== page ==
The last way to get a new Medicare Card at SSA is to use their website and your personal Portal, mysocialsecurity.gov. To use this method you must first establish a user ID and password. Once this login and password have been established you can use this portal to request a new Medicare Card anytime that is convenient for you. You can even print out a new card on your printer.
This web portal at SSA also allows you to research your benefits for Social Security. The portal illustrates when you are eligible for retirement benefits, what your benefits will be at different ages and also access your work history as SSA has it recorded.
When speaking with or visiting the SSA offices, please be sure to check to make sure your mailing address is correct. If you request your new Medicare Card and they mail it to an old mailing address, you won’t get the card you just requested. So be sure to check on the mailing address while talking with them.
There are people who say “Don’t carry your insurance cards with you.” I disagree completely. A big part of the reason that CMS changed the Medicare Number was to help protect your Social Security number. The New Medicare Number is a uniquely assigned combination of letters and numbers. This New Medicare Number has no identifying information in it, so you are more protected from Fraud. Carrying your Medicare Card all the time is useful because we never know when we will get sick. Of course you can get the Card and show it to your providers later, but many providers now require picture ID and your insurance cards as part of the check in process.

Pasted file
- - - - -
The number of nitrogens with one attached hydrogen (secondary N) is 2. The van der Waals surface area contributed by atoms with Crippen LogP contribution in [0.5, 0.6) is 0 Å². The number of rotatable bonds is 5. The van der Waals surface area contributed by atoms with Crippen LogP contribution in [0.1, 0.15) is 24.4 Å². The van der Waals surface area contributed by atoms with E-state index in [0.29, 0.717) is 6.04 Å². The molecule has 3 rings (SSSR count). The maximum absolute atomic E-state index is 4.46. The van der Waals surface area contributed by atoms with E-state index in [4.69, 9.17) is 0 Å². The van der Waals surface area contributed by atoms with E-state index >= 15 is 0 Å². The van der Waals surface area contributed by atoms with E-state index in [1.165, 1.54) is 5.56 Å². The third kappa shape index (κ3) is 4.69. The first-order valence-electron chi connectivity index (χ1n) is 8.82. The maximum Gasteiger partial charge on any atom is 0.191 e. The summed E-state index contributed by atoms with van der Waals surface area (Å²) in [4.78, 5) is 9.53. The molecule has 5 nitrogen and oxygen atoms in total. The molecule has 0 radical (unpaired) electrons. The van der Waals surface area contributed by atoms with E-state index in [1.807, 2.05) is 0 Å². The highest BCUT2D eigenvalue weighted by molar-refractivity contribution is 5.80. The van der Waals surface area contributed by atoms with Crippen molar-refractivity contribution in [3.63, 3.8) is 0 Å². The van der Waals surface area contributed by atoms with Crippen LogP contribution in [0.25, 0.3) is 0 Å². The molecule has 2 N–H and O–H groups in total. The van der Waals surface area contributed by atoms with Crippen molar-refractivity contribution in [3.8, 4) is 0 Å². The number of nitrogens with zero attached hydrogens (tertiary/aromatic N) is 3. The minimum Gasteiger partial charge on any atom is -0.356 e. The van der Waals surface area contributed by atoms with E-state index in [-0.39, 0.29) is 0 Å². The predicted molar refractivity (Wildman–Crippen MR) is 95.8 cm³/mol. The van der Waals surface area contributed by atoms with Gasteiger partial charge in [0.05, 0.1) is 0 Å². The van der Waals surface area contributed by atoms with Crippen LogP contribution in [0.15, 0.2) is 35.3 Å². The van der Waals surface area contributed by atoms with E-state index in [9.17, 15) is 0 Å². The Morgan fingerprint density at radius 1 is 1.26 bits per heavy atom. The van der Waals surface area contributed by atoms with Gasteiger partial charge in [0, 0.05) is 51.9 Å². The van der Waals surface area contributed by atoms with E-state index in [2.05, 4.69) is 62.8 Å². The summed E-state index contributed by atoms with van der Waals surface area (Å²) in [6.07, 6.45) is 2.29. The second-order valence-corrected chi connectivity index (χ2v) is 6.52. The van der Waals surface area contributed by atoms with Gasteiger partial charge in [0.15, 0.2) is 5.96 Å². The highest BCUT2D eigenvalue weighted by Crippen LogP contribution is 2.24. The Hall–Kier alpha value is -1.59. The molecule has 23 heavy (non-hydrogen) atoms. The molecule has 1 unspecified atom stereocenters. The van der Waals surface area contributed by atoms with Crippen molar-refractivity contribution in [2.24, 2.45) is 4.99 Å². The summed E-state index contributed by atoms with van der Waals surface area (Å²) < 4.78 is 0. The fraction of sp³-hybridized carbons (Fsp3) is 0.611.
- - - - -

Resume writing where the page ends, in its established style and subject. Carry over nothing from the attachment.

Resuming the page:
So now that you know how to get a new Medicare Card, I encourage you to look for your card, and if you can’t find it, order a new one. You will need it in the fall to review and change your insurance coverage. By doing this now, you will receive your new Medicare Card in plenty of time for that Fall Open Enrollment (Oct. 15 to Dec. 7). This Fall Open Enrollment Period will be here before we know it.
To contact Janell Sluga, GCMC with questions or concerns, please call 720-9797 or e-mail her at firstname.lastname@example.org.
Question: My pharmacy is closing and the old pharmacy switched my meds to another chain pharmacy. Do I have to use ...
Question: I am turning 65 in a few months. My parents always were happy with their AARP Medigap plan. I am just not ...
There are many reasons why people slow down and become more sedentary with age. It may be due to health problems, ...
Question: I get Medicare Summary Notices (MSN), but I don’t understand them. The amount on the MSN does not match ...
Question: I have a Medicare Part D prescription drug plan. I keep getting notices from them and don’t know why. I ...
Question: When I called your office to make an appointment, Karen said you are all moving in the coming days. I did ...